A leading German politician on Monday called for a European Union solution to the refugee problem confronting Greece on the bloc's southeastern flank, saying that the crisis could only be solved through joint European action.
"The refugees are setting foot on Greek soil, but they are also setting foot on European soil," Armin Laschet, the premier of the German state of North Rhine-Westphalia, said during a visit to Athens where he held talks with Greek Prime Minister Kyriakos Mitsotakis.
Little progress has been made to resolve a dispute that has been running for years between the European Commission and member state governments over how to distribute the refugees arriving in the bloc's southern countries.
Italy, Malta, Spain, Greece and the Greek Cypriot administration are calling for a binding mechanism across the 27-member group to redistribute refugees reaching their shores.
They are opposed by Hungary, Czechia, Poland, Estonia, Latvia, Slovakia and Slovenia. These seven member states have stressed their rejection of redistribution in a letter to the commission, which is to put forward new proposals in September.
Mitsotakis said Greece had largely managed to control the flows of refugees, most of them from countries like war-torn Syria who are crossing to its islands from the Turkish coast.
The Christian Democrat politician acknowledged the efforts of the Greek government. "You have introduced order into the system," he said.
Meanwhile, Human Rights Watch (HRW) on Tuesday criticized Greece’s child detention policy. It said that the country’s custody system that locks unaccompanied children up in police stations and detention centers, ostensibly for their own safety, until they are placed in a shelter is “far from protecting them.”
“Greece’s ‘protective custody’ regime puts children at risk of severe abuse, including sexual violence and harassment and long-term psychological harm. Children can be held for weeks and months in dirty, overcrowded cells, often confined with unrelated adults,” HRW said in a written statement.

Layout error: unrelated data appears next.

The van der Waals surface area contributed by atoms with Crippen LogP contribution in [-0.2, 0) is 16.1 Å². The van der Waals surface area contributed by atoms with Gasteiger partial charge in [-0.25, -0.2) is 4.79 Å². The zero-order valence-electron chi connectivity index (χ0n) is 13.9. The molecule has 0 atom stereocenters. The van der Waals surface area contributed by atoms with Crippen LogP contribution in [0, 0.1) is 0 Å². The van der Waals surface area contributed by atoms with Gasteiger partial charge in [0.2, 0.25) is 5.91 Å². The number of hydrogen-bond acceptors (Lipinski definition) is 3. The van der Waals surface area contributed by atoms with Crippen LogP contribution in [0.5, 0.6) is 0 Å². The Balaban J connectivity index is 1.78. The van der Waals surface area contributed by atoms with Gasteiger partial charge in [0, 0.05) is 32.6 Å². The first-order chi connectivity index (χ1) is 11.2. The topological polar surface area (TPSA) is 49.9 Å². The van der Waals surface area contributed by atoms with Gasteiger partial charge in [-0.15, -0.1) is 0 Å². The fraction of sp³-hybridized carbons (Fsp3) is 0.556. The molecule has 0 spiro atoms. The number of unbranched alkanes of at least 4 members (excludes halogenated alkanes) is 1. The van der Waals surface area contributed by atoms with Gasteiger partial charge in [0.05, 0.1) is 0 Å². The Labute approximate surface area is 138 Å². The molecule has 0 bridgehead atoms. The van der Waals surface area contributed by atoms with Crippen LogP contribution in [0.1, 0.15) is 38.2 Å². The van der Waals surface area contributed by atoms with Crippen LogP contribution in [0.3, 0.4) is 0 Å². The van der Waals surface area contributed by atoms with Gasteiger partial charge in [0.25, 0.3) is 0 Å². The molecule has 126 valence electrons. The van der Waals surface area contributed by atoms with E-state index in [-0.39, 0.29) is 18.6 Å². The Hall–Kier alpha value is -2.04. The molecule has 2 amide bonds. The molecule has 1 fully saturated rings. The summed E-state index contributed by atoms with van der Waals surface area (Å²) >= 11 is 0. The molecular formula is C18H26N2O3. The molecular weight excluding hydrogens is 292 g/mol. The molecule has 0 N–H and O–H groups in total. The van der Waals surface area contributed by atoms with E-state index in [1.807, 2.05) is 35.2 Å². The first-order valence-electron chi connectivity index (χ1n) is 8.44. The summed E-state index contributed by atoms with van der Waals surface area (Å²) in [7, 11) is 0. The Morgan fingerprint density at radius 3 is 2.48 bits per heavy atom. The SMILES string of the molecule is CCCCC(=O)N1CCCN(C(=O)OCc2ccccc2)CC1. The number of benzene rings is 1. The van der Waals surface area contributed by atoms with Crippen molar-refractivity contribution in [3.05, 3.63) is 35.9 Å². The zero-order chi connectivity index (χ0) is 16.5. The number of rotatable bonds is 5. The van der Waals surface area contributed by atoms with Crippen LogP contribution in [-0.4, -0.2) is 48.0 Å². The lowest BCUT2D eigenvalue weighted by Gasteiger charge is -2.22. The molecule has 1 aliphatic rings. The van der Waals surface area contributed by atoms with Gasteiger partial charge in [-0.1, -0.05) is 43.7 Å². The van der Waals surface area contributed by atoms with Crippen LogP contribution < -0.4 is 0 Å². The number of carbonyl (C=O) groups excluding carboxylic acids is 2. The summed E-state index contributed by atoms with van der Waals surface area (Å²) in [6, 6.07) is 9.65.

The global monitor urged Greece to reduce the number of children in jail and the amount of time they spend there.
“Authorities should release all children from immigration detention as soon as possible – all the more urgent amid the COVID-19 pandemic – and establish suitable short-term alternatives to detention,” it added.
The issue of unaccompanied children in Europe has become a controversial matter as thousands of youth seek asylum for a better and safer life but may end up experiencing sexual exploitation, forced marriages and slavery, or get caught in criminal networks of forced begging, drug trafficking or pickpocketing.
The refugee crisis has been one of the most debated issues in Europe since the start of the Syrian civil war, which has affected millions of people in the region, forcing them to seek safer lives in other countries.
The campaign to #FreeTheKids, which started on April 14, urges people to press Mitsotakis to immediately release unaccompanied migrant children who are in detention and to transfer them to safe, child-friendly facilities. The rights group further underlined that it is initiating this campaign after years of research and advocacy on “Greece’s practice of locking up children who are in Greece without a parent or relative in police cells and detention centers, urging successive governments to end these serious rights abuses.”